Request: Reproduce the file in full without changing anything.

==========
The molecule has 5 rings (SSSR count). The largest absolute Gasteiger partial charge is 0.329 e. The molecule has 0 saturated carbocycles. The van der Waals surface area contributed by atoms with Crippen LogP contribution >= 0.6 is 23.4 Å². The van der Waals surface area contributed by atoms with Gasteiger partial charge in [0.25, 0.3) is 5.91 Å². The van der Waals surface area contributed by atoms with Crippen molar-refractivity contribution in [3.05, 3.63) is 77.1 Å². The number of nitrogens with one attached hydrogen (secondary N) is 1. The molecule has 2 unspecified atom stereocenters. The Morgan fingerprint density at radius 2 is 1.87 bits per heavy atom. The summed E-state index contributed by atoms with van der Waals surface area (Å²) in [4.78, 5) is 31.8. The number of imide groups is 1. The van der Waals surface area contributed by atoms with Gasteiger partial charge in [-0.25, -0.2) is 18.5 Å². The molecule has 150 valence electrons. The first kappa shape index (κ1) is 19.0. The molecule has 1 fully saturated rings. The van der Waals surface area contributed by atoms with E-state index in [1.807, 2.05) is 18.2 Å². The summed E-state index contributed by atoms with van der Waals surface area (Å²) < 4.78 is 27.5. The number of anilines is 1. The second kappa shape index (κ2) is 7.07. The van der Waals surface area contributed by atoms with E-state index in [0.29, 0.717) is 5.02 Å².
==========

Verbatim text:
The molecule has 5 rings (SSSR count). The largest absolute Gasteiger partial charge is 0.329 e. The molecule has 0 saturated carbocycles. The van der Waals surface area contributed by atoms with Crippen LogP contribution >= 0.6 is 23.4 Å². The van der Waals surface area contributed by atoms with Gasteiger partial charge in [0.25, 0.3) is 5.91 Å². The van der Waals surface area contributed by atoms with Crippen molar-refractivity contribution in [3.05, 3.63) is 77.1 Å². The number of nitrogens with one attached hydrogen (secondary N) is 1. The molecule has 2 unspecified atom stereocenters. The Morgan fingerprint density at radius 2 is 1.87 bits per heavy atom. The summed E-state index contributed by atoms with van der Waals surface area (Å²) in [4.78, 5) is 31.8. The number of imide groups is 1. The van der Waals surface area contributed by atoms with Gasteiger partial charge in [-0.25, -0.2) is 18.5 Å². The molecule has 150 valence electrons. The first kappa shape index (κ1) is 19.0. The molecule has 1 fully saturated rings. The van der Waals surface area contributed by atoms with E-state index in [1.807, 2.05) is 18.2 Å². The summed E-state index contributed by atoms with van der Waals surface area (Å²) < 4.78 is 27.5. The number of anilines is 1. The second kappa shape index (κ2) is 7.07. The van der Waals surface area contributed by atoms with E-state index in [0.29, 0.717) is 5.02 Å².